On June 21, 1964, three civil rights workers, Michael Schwerner, James Chaney and Andrew Goodman, went missing near Philadelphia, Miss., bringing nationwide attention to Mississippi and the Freedom Summer project. Photo courtesy of FBI via PBS

    The three civil rights workers were found shot to death in Philadelphia, Miss., their bodies buried in an earthen dam near the Mt. Zion Methodist Church, one of the sites where Schwerner organized a “Freedom School” to train volunteers.

    They’d been murdered by members of the Ku Klux Klan.

    Parts of Texas were major hubs for the Klan — Fort Worth and rural Tarrant County included. Judge Maryellen Hicks remembers the group’s presence in the city even into the 1980s.

    Hicks showed me around her three-story Fort Worth town home, filled with black memorabilia and art.

    As part of our series “The Voices of Freedom Summer,” Hicks explains a pair of framed photos on an easel she keeps right by her dinner table.

    [featuring "I'm On My Way" by Nina Simone]

    KERA will be collecting more voices through the month of June. The PBS documentary “Freedom Summer” airs on PBS on June 24. See a trailer below.

    PBS NewsHour is working on an ongoing online civil rights project. Do you or someone you know remember when the Civil Rights Act of 1964 was passed? Share your memories with us by calling our oral history hotline at 703-594-6727, or email us your stories and memories from that time at NewsHour64 [at] gmail [dot] com.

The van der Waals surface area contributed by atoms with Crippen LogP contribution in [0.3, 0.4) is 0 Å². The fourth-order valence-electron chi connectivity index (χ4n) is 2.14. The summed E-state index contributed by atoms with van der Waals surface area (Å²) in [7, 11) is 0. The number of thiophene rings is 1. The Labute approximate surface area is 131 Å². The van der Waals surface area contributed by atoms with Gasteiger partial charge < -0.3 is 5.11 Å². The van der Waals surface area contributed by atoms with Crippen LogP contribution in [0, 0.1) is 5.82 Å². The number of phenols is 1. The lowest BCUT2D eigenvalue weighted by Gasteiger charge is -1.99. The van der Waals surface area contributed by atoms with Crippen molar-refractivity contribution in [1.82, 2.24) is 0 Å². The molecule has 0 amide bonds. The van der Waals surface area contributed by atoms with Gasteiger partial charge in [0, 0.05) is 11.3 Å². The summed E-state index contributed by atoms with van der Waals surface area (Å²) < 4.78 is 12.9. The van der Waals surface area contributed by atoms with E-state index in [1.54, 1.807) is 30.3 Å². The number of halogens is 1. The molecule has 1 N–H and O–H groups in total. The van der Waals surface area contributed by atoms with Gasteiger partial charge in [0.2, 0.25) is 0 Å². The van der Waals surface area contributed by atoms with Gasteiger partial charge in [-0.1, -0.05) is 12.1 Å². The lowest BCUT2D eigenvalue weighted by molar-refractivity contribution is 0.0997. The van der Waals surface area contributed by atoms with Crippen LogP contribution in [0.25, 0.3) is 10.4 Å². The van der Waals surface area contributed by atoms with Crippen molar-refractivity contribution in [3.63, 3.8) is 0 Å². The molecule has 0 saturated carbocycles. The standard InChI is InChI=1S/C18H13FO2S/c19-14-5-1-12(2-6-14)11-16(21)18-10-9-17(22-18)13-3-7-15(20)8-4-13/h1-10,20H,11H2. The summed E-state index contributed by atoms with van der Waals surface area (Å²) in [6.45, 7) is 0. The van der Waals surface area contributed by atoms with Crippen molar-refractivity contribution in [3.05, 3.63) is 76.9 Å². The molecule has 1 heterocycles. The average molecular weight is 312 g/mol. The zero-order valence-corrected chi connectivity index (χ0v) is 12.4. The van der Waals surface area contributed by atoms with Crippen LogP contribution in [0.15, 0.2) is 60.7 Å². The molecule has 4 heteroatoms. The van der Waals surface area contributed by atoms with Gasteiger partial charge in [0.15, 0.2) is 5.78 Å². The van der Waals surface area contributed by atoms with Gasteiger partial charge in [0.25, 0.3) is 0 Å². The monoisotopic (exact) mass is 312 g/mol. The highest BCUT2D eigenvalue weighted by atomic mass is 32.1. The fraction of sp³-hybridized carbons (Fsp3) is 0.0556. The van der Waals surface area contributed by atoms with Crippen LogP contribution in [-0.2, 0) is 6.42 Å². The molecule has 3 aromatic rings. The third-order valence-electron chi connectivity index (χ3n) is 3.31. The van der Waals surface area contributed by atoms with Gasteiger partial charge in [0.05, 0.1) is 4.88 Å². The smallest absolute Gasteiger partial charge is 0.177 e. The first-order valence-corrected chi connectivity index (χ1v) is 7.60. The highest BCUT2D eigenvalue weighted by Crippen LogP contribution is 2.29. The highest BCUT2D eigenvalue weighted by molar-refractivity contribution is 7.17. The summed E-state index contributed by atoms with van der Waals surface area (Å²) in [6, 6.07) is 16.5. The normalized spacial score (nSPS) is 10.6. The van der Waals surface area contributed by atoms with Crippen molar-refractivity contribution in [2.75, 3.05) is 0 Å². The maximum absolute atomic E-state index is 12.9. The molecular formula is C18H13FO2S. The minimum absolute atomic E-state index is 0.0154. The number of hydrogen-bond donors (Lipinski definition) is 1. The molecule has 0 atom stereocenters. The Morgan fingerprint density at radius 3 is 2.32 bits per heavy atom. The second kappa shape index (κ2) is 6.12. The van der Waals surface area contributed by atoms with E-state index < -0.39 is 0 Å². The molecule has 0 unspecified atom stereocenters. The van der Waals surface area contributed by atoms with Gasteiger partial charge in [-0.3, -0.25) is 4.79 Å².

The post Remembering ‘Freedom Summer,’ the civil rights effort that changed America 50 years ago appeared first on PBS NewsHour.

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    Reclaim Detroit is a nonprofit organization that dismantles vacant buildings to re-use their materials. That’s music to the ears of Michigan luthier Gary Zimnicki, who is using reclaimed floorboards and ceilings to craft ukuleles and mandolins. Filmmaker Roy Feldman from WTVS Detroit Public Television takes us inside Zimnicki’s studio.

    For more than 30 years, Gary Zimnicki has been making high end guitars, mandolins and ukuleles for musicians all over the world. Becoming a luthier (a maker of stringed musical instruments) wasn’t what Zimnicki initially had in mind when he was a teenager growing up in Dearborn, Michigan. He just wanted to be a rock star. Unfortunately, he couldn’t afford a guitar. A friend lent him a book about the instrument, which had a short section on “how to build your own.” Zimnicki did just that and a career was born.